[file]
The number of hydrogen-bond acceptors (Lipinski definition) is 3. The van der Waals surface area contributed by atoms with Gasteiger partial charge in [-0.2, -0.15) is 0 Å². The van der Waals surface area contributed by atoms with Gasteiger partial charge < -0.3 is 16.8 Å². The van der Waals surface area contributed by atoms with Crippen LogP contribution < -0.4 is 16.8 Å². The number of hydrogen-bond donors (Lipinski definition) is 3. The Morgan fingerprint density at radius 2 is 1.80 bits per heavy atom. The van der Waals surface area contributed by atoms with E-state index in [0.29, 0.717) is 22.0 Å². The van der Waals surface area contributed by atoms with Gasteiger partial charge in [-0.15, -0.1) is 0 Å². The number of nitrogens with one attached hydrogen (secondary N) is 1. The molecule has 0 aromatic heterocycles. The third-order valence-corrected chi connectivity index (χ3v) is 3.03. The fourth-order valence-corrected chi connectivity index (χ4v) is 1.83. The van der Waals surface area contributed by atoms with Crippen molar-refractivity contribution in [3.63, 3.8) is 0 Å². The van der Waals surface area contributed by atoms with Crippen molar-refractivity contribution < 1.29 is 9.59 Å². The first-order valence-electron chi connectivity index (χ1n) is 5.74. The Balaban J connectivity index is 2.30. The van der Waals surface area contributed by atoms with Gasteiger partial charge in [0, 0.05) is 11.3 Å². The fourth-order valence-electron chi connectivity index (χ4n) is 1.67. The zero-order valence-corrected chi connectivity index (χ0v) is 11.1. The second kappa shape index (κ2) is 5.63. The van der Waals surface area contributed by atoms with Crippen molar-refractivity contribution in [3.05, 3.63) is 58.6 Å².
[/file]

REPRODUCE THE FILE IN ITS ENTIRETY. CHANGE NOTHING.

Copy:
The number of hydrogen-bond acceptors (Lipinski definition) is 3. The van der Waals surface area contributed by atoms with Gasteiger partial charge in [-0.2, -0.15) is 0 Å². The van der Waals surface area contributed by atoms with Gasteiger partial charge < -0.3 is 16.8 Å². The van der Waals surface area contributed by atoms with Crippen LogP contribution < -0.4 is 16.8 Å². The number of hydrogen-bond donors (Lipinski definition) is 3. The Morgan fingerprint density at radius 2 is 1.80 bits per heavy atom. The van der Waals surface area contributed by atoms with E-state index in [0.29, 0.717) is 22.0 Å². The van der Waals surface area contributed by atoms with Gasteiger partial charge in [-0.15, -0.1) is 0 Å². The number of nitrogens with one attached hydrogen (secondary N) is 1. The molecule has 0 aromatic heterocycles. The third-order valence-corrected chi connectivity index (χ3v) is 3.03. The fourth-order valence-corrected chi connectivity index (χ4v) is 1.83. The van der Waals surface area contributed by atoms with Crippen molar-refractivity contribution in [3.63, 3.8) is 0 Å². The van der Waals surface area contributed by atoms with Crippen molar-refractivity contribution < 1.29 is 9.59 Å². The first-order valence-electron chi connectivity index (χ1n) is 5.74. The Balaban J connectivity index is 2.30. The van der Waals surface area contributed by atoms with Gasteiger partial charge in [0, 0.05) is 11.3 Å². The fourth-order valence-electron chi connectivity index (χ4n) is 1.67. The zero-order valence-corrected chi connectivity index (χ0v) is 11.1. The second kappa shape index (κ2) is 5.63. The van der Waals surface area contributed by atoms with Crippen molar-refractivity contribution in [3.05, 3.63) is 58.6 Å².